A larger 57 mm main gun similar to the Darussalam Class would certainly be a prudent addition in conjunction with some passive defence measures.

    I guess time will tell as to what we get and equally what we expect of this class of ship.

    Cheers CRS

  5. TOTALLY outclassed by the Taiwan ‘Tuo River’ missile boats, with 8x 400km/Mach 3 anti ship and 8x 200km/Mach7 anti air missiles. In this new world I see no benefit of its 75mm main gun.

    I know, we should call them “Carrier Killers”.

    All that for about AUD 100 million a copy!

    • The situation regarding the Arafura main gun is simply bizarre. Defence/RAN cancelled the original contract with Leonardo 2 years ago and since that time – on the very rare occasions when they are exposed to questioning – say a solution will be announced “soon”. How difficult can it be???? The parent ship for Brunei has the extremely effective BAE Systems / Bofors 57mm gun.

  6. This project has so many problems it’s not funny. Schedule pressures, weapons fit selection (lack of & indecision), de-rated flight-deck and structural problems to name a few. Added to that the issues (and that is putting it mildly) with the WA Civmec contribution that has seen them effectively demoted to ‘landlord’ status. Luerssen having had a guts full of their lack of performance.
    Hence the general concensus that the number of Hulls will be slashed to just six in the upcoming DSR, watch this space.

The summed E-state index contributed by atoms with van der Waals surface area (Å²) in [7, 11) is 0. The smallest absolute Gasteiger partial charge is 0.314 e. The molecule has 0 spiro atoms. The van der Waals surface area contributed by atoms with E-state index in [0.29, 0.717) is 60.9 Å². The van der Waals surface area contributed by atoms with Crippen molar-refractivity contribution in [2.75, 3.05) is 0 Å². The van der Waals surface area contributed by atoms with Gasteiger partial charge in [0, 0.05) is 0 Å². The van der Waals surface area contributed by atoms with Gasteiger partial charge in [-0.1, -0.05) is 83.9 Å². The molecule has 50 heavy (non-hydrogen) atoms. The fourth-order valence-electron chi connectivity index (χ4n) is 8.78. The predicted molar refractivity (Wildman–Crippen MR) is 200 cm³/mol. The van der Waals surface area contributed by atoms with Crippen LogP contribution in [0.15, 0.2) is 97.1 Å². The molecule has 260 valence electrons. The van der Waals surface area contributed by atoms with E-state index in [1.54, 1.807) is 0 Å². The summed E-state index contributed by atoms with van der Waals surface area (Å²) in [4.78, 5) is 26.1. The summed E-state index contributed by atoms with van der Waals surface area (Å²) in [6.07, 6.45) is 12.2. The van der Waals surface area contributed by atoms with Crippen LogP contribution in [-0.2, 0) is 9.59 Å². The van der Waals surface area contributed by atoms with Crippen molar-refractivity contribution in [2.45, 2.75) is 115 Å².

• Many of these things are still a mystery because of the refusal of Defence to answer even basic questions about the project. As far as I am aware, the relationship between Luerssen and Civmec is good and the Henderson site is a beehive of activity. I’m not aware that there are any structural problems and I tracked down that rumour. It seems to relate to the keel where Civmec have not achieved the same precision as ASC Shipbuilding but it is still well within the design margin and will not affect the performance of the ship. The gun is being supplied as GFE, so that problem is 100% on Defence. Even the interim solution of 25mm Typhoons is not particularly encouraging since Defence will not spend a cent refurbishing them prior to installation, presumably using the logic that they will be replaced at some point, so why bother.

      The entire Naval Shipbuilding Plan is going to have to be re-written after the DSR – and who knows how long that will take.